A Feast For Crows and a Dance For Dragons were originally one massive thome that Martin decided to split up among characters. Most of the 2 books' action is concurrent, with A Feast For Crows focusing on Westeros while A Dance Of Dragons mainly focuses on the events to the North and in the Eastern Continent. The most disappointing part of both is how little actually takes place in their combined 1800 pages (70 hours). It feels as thought George R.R. Martin has become interested in providing color and nuance to the world he's created than actually forwarding the plot. Color and nuance are great, but these 2 segments took 13 years to write and MAJOR developments promised by earlier volumes seem no closer to occurring than they did after A Storm of Swords. A Feast For Crows suffers much more for this than A Dance of Dragons, but reading both I found myself as fascinated by how easily it would have been to collapse them into 1 book than the actual events that transpire.
I thoroughly enjoyed the 2 preceding books by Hamilton but this trilogy falls flat. The basic structure of the story is split into 2 parts: One part in the same universe as Pandora's Star and Judas Unchained, and one "story within a story" faux-fantasy fable that takes all 3 books to play out.
In itself, this structure makes it hard to immerse oneself in the story. Whenever one side gets going you are suddenly plucked into a completely different universe and timeline. Even with that doubling of content, the entire series story-line could have been easily developed and resolved in a third of the time. In particular the fantasy section is little more than a basic Twilight Zone plot, yet the basic cliche at its center is dragged out over the full series.
The primary story-line retains some of what made the prior books fun, but its events are too fractured by the intrusive story within a story, and also feels unnecessarily stretched out. The whole thing feels like a novella worthy concept artificially stretched to 65 hours. Disappointing.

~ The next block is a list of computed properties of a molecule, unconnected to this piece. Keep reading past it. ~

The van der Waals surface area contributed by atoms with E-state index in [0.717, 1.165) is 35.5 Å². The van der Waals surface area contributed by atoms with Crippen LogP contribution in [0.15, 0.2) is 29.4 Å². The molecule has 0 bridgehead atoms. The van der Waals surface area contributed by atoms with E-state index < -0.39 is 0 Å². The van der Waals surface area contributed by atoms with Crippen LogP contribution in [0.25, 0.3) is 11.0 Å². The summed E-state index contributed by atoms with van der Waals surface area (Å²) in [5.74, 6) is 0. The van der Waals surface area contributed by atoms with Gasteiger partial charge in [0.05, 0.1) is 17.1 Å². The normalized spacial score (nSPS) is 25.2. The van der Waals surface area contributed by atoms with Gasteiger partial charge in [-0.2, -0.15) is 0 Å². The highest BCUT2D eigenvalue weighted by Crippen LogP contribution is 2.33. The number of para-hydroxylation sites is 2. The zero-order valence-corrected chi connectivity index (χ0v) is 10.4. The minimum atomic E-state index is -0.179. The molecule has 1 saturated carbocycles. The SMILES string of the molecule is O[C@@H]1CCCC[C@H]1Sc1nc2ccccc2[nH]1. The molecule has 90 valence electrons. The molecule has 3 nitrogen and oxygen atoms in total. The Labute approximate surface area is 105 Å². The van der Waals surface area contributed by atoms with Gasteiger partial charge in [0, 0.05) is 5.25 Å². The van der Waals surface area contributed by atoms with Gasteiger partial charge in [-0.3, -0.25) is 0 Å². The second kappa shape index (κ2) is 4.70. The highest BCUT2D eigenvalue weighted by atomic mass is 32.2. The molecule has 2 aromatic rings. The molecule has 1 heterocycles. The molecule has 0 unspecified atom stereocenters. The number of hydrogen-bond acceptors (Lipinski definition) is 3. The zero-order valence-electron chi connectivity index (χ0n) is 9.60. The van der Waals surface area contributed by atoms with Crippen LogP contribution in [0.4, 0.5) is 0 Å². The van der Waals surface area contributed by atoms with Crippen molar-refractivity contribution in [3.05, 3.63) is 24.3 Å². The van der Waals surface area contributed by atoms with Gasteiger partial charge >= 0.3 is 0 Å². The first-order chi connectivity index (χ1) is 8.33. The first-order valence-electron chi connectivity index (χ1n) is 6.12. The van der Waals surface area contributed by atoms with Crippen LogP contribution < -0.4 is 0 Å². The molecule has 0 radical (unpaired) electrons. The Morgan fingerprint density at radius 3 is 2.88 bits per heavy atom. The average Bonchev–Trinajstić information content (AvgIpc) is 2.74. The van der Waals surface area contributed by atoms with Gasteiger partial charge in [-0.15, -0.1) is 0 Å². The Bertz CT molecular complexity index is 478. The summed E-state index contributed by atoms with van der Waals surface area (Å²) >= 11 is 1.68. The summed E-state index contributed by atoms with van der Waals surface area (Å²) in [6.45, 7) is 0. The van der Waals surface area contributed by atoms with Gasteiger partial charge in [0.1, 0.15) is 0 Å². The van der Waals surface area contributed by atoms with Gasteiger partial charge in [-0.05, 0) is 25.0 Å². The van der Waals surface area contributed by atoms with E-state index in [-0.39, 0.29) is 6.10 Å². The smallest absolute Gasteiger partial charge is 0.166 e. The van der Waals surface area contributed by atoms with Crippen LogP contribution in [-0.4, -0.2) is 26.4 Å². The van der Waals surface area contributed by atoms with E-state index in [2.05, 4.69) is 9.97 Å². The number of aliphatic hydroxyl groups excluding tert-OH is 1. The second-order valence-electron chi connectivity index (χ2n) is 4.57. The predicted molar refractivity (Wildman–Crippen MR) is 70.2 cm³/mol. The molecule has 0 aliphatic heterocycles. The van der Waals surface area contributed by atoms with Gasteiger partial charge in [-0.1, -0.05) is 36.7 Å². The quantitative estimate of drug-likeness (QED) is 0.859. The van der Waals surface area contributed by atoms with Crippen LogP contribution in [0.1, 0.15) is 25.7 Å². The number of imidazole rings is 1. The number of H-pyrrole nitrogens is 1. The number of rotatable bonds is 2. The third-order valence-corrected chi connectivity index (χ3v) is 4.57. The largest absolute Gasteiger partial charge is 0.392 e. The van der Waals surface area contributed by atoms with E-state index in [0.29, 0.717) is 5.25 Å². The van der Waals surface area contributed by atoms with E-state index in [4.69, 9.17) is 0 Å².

This novel has the standard trappings of a type of metaphysical/quirky detective story that has become somewhat common since this book was written (published 1985). What separates this novel, though, is that all the setting entirely serves the more important allegorical elements of the text. This is not to imply that the work is obtuse, as a lot of allegorical pieces are, it's actually very easy to get into and follow. If you expect the book to follow the standard course of most detective stories, however, you may be disappointed when the plot does not end in an action filled climax. Rather, the themes are allowed to play themselves out as best serves them, and the novel is far greater for it. Having just finished the book, I think I have a decent grasp on what the book is "about" but there is plenty of room for individual interpretation, discussion and re-reading, without being so ambiguous as to throw off more casual reading.
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